Sen. Pat Toomey gets 45 percent of the vote in the new poll, while Katie McGinty gets 44 percent. Much like the poll Quinnipiac took of Trump/Clinton, men back the Republican candidate (53–36 percent), while women say they’re going to vote for McGinty (51-38). The pollsters interviewed 1,077 Pennsylvania voters and say the poll has a margin of error of +/- 3 percentage points. Read more »
“I was born and raised Catholic. I am a practicing Catholic. We are active members of our church. Our kids attend Catholic school, so my faith is a part of who I am. What I have learned through faith helps inform my judgment on many, many issues. It’s hard to quantify, but my faith is an important source of informing my judgment.”
The preceding quote is one of Pat Toomey’s responses to a candidates’ questionnaire prepared by the Archdiocese of Philadelphia’s Office of Communications and and published in the Catholic Standard & Times October 28, 2010, edition, just prior to the election in which he eked out a victory over Admiral Joe Sestak to claim the U.S. Senate seat for Pennsylvania.
Truth is, no Catholic disputed his religious bona fides — he was outspoken about his pro-life views, and had long been a supporter of school choice and the vouchers that favor archdiocesan education. Since then he’s taken a number of stands that he (and other conservative Catholics) have characterized as safeguarding religious liberties and practice — including efforts to exempt religious employers from carrying insurance that covers birth control and opposing discrimination laws that include LGBTQ protections. He is not — by many Pennsylvania Catholics’ accounting — a “cafeteria Catholic,” that is, someone who has cherry-picked which issues to stand Catholic about.
Well … except for immigration. Read more »
It’s been just a week since the Pennsylvania primary election, but the general election is ramping into high gear — at least in the race for the state’s junior senate seat. Per the Associated Press, “tens of millions of dollars” are expected to be spent by outside groups in the race for the Pennsylvania Senate seat.
Katie McGinty, the Democratic establishment-backed candidate, easily bested Joe Sestak and John Fetterman for the Democratic nomination. Incumbent Sen. Pat Toomey was unopposed in the Republican primary; he beat Sestak, 51-49 percent, in the 2010 Senate election. This race is also expected to be close.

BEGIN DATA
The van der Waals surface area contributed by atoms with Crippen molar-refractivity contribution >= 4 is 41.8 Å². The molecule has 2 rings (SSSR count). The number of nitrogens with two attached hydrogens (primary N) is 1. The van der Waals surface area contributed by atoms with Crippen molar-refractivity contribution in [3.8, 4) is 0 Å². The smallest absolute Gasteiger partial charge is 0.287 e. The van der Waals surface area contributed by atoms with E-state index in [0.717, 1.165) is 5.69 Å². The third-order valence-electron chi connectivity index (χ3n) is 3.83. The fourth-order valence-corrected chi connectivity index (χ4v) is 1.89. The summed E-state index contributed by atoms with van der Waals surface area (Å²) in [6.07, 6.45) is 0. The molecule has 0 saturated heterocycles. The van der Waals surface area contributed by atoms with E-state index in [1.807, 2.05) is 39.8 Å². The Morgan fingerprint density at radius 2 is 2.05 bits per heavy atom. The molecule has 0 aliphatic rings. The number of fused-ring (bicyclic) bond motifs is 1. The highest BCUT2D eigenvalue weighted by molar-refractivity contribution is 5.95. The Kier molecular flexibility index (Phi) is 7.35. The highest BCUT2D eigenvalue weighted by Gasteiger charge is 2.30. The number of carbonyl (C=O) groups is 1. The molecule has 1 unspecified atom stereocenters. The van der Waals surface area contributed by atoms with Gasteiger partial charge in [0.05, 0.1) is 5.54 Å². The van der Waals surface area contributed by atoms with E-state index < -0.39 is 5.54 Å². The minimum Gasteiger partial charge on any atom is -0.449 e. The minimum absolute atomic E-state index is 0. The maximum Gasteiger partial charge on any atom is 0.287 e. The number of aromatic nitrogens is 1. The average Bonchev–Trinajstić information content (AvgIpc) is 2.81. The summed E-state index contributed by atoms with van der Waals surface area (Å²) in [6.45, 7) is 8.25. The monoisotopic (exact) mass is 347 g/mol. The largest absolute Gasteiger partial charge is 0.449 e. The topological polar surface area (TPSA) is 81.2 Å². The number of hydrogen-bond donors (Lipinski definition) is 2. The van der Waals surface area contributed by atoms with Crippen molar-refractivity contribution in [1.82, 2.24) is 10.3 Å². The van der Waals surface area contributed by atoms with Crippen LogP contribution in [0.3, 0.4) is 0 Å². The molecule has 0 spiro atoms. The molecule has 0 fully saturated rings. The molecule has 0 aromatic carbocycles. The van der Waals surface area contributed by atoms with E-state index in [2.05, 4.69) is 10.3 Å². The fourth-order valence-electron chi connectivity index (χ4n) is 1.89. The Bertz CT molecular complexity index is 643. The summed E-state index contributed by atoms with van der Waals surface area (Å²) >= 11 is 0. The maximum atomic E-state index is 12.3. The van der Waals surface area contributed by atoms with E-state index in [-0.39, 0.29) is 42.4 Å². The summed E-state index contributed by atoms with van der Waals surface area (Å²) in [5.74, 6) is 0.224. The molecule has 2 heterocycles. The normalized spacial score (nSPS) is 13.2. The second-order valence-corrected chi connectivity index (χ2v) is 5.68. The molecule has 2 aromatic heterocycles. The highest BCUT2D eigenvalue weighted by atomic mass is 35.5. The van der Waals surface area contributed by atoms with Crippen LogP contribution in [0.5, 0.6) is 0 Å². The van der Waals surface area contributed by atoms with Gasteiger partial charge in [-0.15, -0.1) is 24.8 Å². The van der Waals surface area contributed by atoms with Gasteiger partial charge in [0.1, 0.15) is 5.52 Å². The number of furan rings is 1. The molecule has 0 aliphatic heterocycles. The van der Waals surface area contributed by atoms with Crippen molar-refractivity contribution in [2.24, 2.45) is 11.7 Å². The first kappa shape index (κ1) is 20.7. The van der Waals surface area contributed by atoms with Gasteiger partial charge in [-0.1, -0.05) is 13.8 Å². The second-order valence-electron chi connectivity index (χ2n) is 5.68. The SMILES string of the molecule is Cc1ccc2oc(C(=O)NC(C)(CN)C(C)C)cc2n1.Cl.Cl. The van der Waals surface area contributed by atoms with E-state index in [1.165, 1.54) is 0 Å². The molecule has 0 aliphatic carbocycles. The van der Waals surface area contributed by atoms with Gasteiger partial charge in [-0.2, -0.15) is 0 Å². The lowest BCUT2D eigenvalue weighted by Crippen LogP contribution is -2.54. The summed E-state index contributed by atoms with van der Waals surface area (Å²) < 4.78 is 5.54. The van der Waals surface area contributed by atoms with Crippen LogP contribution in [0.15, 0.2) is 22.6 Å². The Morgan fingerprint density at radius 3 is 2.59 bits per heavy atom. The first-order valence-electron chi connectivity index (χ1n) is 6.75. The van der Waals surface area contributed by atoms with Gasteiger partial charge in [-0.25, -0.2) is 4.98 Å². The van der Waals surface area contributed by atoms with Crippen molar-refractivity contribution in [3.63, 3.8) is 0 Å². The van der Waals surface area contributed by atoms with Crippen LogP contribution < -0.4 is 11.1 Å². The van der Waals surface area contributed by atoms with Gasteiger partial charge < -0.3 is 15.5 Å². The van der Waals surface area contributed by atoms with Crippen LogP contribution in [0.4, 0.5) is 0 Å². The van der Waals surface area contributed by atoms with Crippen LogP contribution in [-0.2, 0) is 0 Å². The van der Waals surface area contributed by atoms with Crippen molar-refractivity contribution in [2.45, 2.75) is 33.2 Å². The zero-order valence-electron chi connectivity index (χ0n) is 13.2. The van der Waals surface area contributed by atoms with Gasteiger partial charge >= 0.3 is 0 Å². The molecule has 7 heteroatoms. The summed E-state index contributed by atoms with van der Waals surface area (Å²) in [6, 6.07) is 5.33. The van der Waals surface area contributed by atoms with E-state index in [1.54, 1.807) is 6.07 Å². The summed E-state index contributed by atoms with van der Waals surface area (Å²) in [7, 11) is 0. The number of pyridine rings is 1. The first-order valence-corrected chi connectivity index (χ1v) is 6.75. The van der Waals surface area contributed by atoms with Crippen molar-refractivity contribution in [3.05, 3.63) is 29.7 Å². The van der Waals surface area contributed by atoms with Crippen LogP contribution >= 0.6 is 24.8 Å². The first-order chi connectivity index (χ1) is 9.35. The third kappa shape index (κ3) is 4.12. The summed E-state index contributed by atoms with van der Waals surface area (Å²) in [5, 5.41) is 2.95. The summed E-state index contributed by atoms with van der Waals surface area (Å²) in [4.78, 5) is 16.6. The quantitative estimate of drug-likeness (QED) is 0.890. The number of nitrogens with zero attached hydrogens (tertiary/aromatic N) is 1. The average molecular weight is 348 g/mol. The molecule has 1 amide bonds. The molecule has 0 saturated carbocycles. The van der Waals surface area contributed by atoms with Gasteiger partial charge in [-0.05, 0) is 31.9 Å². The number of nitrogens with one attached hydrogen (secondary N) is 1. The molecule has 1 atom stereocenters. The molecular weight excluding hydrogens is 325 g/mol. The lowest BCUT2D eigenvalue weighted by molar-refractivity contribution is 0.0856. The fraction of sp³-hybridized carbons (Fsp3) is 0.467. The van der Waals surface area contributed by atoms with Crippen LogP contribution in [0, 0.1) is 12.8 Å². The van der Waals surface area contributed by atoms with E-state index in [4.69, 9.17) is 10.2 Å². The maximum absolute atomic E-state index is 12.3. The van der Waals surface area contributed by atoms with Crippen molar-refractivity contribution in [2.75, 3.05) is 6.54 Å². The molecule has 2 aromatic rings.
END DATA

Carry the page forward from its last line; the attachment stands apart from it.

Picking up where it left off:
The general election began even on primary election night, when Friends of Pat Toomey paid for a Snapchat filter attacking Katie McGinty at McGinty’s election-night party. Meanwhile, several outside groups have already begun airing attack ads.
The Club for Growth, a conservative group that pushes tax cuts and reduced government spending, is airing ads attacking McGinty. This one has been airing during Phillies games in the area. Toomey, a U.S. Congressman for three terms in the late ’90s and early 2000s, was president of the Club for Growth between 2005 and 2009.
McGinty has never held elected office. The ad, which helpfully notes it is an “actor portrayal” of McGinty, accuses her of funneling grants to her husband. The website Blue Nation Review calls the ad “sexist.”
McGinty’s camp has released a detailed response to the ad. The campaign says much of the work going to the Pennsylvania Environmental Council (where Karl Hausker works as a consultant on several projects) began under Republican administrations. The campaign also says McGinty has never been a lobbyist, and that several newspaper editorials called the “largest tax increase” claim “deceptive.”
“McGinty’s fight for the middle class is resonating across the state and it’s no wonder that Pat Toomey’s allies are up with a baseless attack to distract from Toomey’s hurtful record against Pennsylvanians,” Sabrina Singh, McGinty’s communications director, said. “It is hard to take an ad like this seriously but what is serious is Pat Toomey’s commitment to putting Wall Street and special interests ahead of Pennsylvanians.”